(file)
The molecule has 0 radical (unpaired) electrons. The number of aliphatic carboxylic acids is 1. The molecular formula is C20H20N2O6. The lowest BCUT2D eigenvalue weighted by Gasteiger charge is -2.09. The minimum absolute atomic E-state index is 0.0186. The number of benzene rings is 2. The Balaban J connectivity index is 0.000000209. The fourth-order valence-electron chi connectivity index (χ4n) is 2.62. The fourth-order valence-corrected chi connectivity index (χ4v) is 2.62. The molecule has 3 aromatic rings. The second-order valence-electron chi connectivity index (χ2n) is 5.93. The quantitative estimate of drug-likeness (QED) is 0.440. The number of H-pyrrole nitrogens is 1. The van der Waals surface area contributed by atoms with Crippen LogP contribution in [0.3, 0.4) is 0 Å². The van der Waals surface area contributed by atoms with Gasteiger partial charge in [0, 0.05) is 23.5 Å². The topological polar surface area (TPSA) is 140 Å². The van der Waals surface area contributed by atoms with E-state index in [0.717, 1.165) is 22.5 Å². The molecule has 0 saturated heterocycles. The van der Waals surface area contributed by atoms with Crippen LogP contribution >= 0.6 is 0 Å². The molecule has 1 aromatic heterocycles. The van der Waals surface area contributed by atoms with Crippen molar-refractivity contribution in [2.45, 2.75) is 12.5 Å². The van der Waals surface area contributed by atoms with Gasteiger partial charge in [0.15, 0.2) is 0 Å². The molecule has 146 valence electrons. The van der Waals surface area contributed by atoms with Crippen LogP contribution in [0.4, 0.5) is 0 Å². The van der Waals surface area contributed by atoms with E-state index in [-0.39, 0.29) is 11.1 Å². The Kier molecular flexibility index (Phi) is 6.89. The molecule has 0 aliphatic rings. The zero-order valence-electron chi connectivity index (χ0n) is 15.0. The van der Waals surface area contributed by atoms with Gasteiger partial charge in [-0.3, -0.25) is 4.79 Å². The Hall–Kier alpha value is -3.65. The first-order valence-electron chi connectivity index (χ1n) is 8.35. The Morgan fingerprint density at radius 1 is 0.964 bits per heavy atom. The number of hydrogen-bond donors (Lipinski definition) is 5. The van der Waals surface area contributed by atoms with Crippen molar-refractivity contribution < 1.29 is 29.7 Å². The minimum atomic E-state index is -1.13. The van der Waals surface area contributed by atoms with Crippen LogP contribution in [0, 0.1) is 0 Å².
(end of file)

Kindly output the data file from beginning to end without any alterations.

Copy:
The molecule has 0 radical (unpaired) electrons. The number of aliphatic carboxylic acids is 1. The molecular formula is C20H20N2O6. The lowest BCUT2D eigenvalue weighted by Gasteiger charge is -2.09. The minimum absolute atomic E-state index is 0.0186. The number of benzene rings is 2. The Balaban J connectivity index is 0.000000209. The fourth-order valence-electron chi connectivity index (χ4n) is 2.62. The fourth-order valence-corrected chi connectivity index (χ4v) is 2.62. The molecule has 3 aromatic rings. The second-order valence-electron chi connectivity index (χ2n) is 5.93. The quantitative estimate of drug-likeness (QED) is 0.440. The number of H-pyrrole nitrogens is 1. The van der Waals surface area contributed by atoms with Crippen LogP contribution in [0.3, 0.4) is 0 Å². The van der Waals surface area contributed by atoms with Gasteiger partial charge in [0, 0.05) is 23.5 Å². The topological polar surface area (TPSA) is 140 Å². The van der Waals surface area contributed by atoms with E-state index in [0.717, 1.165) is 22.5 Å². The molecule has 0 saturated heterocycles. The van der Waals surface area contributed by atoms with Crippen LogP contribution >= 0.6 is 0 Å². The molecule has 1 aromatic heterocycles. The van der Waals surface area contributed by atoms with Crippen molar-refractivity contribution in [2.45, 2.75) is 12.5 Å². The van der Waals surface area contributed by atoms with Gasteiger partial charge in [0.15, 0.2) is 0 Å². The molecule has 146 valence electrons. The van der Waals surface area contributed by atoms with Crippen LogP contribution in [0.4, 0.5) is 0 Å². The van der Waals surface area contributed by atoms with E-state index in [-0.39, 0.29) is 11.1 Å². The Kier molecular flexibility index (Phi) is 6.89. The molecule has 0 aliphatic rings. The zero-order valence-electron chi connectivity index (χ0n) is 15.0. The van der Waals surface area contributed by atoms with Gasteiger partial charge in [-0.3, -0.25) is 4.79 Å². The Hall–Kier alpha value is -3.65. The first-order valence-electron chi connectivity index (χ1n) is 8.35. The Morgan fingerprint density at radius 1 is 0.964 bits per heavy atom. The number of hydrogen-bond donors (Lipinski definition) is 5. The van der Waals surface area contributed by atoms with Crippen molar-refractivity contribution < 1.29 is 29.7 Å². The minimum atomic E-state index is -1.13. The van der Waals surface area contributed by atoms with Crippen LogP contribution in [0, 0.1) is 0 Å².